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PC Building and Price

Written by Mr. WellCultured, Monday, August 2nd, 2010 in Q&As

What do you think about building computers and buying them as a Well Cultured guy? How much is too much?

Odd question, but I will answer it.

The consumer computing world for years has been set up in such a way where two rules generally apply: building tends to be cheaper, and you pay a big premium for really expensive parts. These rules should be followed as much now as they were followed 10+ years ago.

First off, I think anyone with reasonable intelligence, time, and a desire to save money should build their own computer. Frankly, building a PC is not that hard — do your research, buy good parts from good companies, slap them into a nice case, and you’re golden. Joints like Dell and HP charge a small fortune and cut a lot of corners — you get a lot of value out of learning to build a PC and doing it yourself. Even better, in addition, you can gain knowledge building a computer that looks great on a resume.

However, there is a desire for most of us (myself included) to go for the “biggest and the best”. Just like with clothing and cars, a lot of guys have the inexplicable urge to go for the top-of-the-line PC parts when building a computer, a drive that usually ends up costing them a few thousand dollars. The small rewards they get out of this search are almost never worth it — and while stats on websites like [H]ard OCP and Toms Hardware are sexy, they are usually not quite as important as they seem.

Allow me to give an example: I have a good buddy who built what he called a “supercomputer” a few years ago — featuring a top of the line overclocked C2D, 4 gigs of RAM, two overpriced video cards in SLI, an array of hard drives, and the like. The price ended up being something close to $4,000 total, mostly thanks to an exorbitantly expensive PC case, a huge monitor, and the two ridiculously priced video cards. Now, about 2 years later, thanks to general aging and better parts on the market, this “supercomputer” is roughly the equivalent of a decent $1,000 computer you can build today. My buddy lost $1,500 a year in order to have the “best” PC for about one year. Had he been reasonable and spent no more than $1,500 on a decent PC two years ago, it may not have been quite as amazing, but he would have saved $2,500 in the process — enough for an entirely new PC down the road.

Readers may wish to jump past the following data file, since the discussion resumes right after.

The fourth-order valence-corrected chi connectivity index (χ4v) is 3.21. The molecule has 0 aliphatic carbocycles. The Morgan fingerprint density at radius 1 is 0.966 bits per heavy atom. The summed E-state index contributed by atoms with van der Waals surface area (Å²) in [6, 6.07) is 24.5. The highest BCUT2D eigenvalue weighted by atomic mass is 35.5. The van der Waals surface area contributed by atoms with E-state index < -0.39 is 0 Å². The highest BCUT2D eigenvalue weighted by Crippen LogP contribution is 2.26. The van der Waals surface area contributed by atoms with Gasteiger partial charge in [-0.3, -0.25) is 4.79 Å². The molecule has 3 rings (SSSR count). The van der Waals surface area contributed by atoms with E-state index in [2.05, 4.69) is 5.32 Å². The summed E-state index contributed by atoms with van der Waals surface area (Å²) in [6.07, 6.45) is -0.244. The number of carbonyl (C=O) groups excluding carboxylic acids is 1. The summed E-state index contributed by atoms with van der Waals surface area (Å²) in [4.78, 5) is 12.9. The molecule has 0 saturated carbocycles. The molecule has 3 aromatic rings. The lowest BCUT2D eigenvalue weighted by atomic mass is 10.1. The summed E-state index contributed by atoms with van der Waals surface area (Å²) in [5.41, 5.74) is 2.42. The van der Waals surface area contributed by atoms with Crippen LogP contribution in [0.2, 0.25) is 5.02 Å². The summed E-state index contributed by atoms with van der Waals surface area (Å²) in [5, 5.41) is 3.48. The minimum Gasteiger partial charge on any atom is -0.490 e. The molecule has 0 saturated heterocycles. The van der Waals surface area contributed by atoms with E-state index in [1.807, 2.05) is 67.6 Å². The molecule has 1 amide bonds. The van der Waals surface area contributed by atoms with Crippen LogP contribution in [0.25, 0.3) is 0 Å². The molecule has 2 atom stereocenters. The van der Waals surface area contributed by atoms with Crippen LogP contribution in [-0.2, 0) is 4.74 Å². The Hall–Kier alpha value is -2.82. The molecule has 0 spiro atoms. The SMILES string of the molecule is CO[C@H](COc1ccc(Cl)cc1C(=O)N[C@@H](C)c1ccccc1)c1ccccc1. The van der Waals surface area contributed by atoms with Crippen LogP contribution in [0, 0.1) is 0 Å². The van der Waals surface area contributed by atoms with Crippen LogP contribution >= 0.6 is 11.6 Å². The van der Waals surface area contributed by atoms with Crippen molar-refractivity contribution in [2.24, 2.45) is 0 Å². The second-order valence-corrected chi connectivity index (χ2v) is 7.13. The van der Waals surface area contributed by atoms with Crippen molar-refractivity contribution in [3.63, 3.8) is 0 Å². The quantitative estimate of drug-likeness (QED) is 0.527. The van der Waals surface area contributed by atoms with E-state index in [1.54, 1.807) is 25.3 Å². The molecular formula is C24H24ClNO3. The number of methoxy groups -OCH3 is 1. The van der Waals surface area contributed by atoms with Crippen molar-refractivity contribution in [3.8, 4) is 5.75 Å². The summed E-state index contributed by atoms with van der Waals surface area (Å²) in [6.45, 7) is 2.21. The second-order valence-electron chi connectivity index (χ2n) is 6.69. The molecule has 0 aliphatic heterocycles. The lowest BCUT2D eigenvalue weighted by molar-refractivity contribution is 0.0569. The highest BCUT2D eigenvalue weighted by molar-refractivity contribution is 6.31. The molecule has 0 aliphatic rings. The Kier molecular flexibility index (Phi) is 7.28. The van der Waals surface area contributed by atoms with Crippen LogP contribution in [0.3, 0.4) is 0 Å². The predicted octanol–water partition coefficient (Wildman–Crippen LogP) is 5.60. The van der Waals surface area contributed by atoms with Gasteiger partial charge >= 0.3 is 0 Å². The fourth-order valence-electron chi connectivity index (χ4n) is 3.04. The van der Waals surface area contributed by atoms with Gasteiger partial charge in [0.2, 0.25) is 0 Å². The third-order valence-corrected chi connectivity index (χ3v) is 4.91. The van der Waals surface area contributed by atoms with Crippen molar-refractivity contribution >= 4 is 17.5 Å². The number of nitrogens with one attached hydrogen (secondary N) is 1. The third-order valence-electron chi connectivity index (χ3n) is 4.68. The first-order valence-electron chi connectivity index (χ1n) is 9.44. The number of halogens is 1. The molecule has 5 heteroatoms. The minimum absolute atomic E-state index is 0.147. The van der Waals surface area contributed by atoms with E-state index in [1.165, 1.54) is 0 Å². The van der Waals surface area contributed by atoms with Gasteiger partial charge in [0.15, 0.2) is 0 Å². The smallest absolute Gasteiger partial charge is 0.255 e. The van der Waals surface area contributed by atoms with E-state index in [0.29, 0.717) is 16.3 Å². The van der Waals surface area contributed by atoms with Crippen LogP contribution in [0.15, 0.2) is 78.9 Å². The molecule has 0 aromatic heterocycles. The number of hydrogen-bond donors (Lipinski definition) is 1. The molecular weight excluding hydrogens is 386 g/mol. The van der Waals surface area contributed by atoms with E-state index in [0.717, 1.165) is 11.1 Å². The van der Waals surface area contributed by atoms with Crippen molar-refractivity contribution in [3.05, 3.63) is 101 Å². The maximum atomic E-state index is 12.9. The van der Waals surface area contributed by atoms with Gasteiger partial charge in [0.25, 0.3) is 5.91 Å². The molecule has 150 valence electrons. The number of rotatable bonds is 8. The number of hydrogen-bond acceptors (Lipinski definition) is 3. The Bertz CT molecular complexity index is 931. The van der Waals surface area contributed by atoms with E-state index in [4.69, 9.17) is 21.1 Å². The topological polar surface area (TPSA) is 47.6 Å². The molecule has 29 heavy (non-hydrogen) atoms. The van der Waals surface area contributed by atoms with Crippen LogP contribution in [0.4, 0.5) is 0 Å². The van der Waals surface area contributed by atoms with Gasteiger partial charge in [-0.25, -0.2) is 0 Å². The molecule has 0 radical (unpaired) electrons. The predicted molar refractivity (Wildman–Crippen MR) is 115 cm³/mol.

So basically, one of the big rules to remember is to simply be conservative about what you purchase. A well cultured person knows to be economical, not exorbitant.

Also, as an addendum, if you have time, try selling old/spare parts online (through eBay or something) or to local vendors. You’d be surprised how much cash you can get if you — for example, sell a slightly old video card (like a 8000/9000 series nVidia card today) to (partially) defray the costs of a new card.

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